Opposition Party Makes Gains From Violence in South Africa

South Africa
Demonstrators carry placards during a march against xenophobia in downtown Johannesburg, April 23, 2015. A wave of anti-immigrant violence has so far claimed seven lives in trouble spots in Durban and Johannesburg, to where the government announced the deployment of defence forces on Tuesday. Mike Hutchings/REUTERS

South Africa's left-wing opposition party are capitalising on the country's ongoing xenophobic violence as other African nations threaten the regional superpower with diplomatic action, according to analysts.

Experts say that the Economic Freedom Fighters (EFF), the country's third-largest party, are attempting to shift public anger from immigrants to the ruling African National Congress (ANC), who they blame for failing to provide sufficient jobs.

Meanwhile, the Nigerian senate yesterday called for their ambassador to Johannesburg to be withdrawn, signaling a dramatic deterioration in diplomatic ties between the continent's two economic powerhouses.

Nigerian senators also called for Zulu king Goodwill Zwelithini to face legal action in the International Criminal Court for his role in prompting the current outbreak of violence, which has claimed seven lives and left thousands homeless.

Zwelithini has been blamed for sparking the civil unrest, which has mainly affected Durban and Johannesburg, after he made a speech three weeks ago in which he said foreigners should "pack their belongings and go back to their countries".

He has since claimed his comments were misinterpreted and called for an end to violence by Zulus to a gathered audience of 10,000 people in Durban.

The EFF, whose leader Julius Malema was expelled from the ANC in 2012, is gaining political capital out of the situation by linking the violence to a growing dissatisfaction within the population with the ruling party, says Frank Charnas, Africa specialist geopolitical risk consultancy Max Security Solutions.

"Malema has been telling people that it's not foreigners that are taking your jobs, you don't have jobs because of the ANC," says Charnas. "They're capitalising on this violence and the bad press the ANC are getting."

The violence is having a detrimental effect on South Africa's regional relations. Thousands of Malawians are preparing to flee the violence after the Malawi government pledged almost $500,000 to evacuate citizens from South Africa.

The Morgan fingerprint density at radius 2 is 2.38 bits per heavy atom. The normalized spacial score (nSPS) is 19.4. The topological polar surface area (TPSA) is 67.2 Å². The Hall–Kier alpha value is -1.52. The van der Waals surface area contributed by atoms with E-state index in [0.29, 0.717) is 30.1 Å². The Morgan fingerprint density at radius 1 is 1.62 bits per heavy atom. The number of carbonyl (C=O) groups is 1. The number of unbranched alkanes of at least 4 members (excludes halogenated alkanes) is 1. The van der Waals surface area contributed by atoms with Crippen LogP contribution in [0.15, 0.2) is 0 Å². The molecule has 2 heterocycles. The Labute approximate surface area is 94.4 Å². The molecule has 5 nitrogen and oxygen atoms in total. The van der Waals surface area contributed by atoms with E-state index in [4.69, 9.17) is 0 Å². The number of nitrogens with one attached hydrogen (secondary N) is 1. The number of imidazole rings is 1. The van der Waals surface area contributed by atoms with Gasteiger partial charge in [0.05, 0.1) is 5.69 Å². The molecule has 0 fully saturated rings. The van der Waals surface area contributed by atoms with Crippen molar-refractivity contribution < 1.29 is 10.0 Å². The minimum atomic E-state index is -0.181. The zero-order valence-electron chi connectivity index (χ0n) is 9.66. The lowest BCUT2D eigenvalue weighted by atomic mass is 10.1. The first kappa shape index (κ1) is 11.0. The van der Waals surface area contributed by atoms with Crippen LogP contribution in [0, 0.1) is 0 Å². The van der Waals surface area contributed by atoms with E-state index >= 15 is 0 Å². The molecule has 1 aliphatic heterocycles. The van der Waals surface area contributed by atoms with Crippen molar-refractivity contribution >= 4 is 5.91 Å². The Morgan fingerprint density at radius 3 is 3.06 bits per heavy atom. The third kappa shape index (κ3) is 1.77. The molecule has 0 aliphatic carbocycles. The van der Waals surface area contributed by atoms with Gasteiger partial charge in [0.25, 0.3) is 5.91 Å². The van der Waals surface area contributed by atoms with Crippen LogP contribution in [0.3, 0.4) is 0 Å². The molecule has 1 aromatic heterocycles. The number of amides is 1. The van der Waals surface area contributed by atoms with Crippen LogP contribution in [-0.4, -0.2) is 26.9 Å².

Zimbabwe's president Robert Mugabe has also voiced his "disgust" at the ongoing violence and said the government would resettle some of the one million Zimbabweans living in South Africa.

Some 30,000 people gathered in Johannesburg today for an anti-xenophobia march, with protests also taking place in the coastal city Port Elizabeth.

South Africa has an official unemployment rate of around 25%, with youth unemployment above 50%. More than a fifth of the population live in extreme poverty, unable to afford requisite food for themselves and their families.

Analysts say that, 20 years on from the abolition of apartheid, many South Africans still have very few prospects and are liable to revolt at any opportunity.

"You have a futureless people who are uneducated, impoverished and unemployed. They don't have jobs and they don't have a hope of getting a job," says Charnas.

Dr Charles Laurie, head of Africa at global risk analysts Verisk Maplecroft, says to blame Zwelithini entirely for the outbreak would be an oversimplification.

"He's a traditional leader with a very high level of influence but what you do not have is a placid audience. You have individuals primed and exasperated and it doesn't take much for his message to be misconstrued. They are like a coiled spring," says Laurie.

The violence suggests a lack of integration in South African society. Official data puts the number of foreign national sat around two million, or 4% of the total population.

However, others suggest a massive undocumented migrant population. Laurie cites estimates of up to 2.5 million Zimbabwean immigrants alone living in South Africa.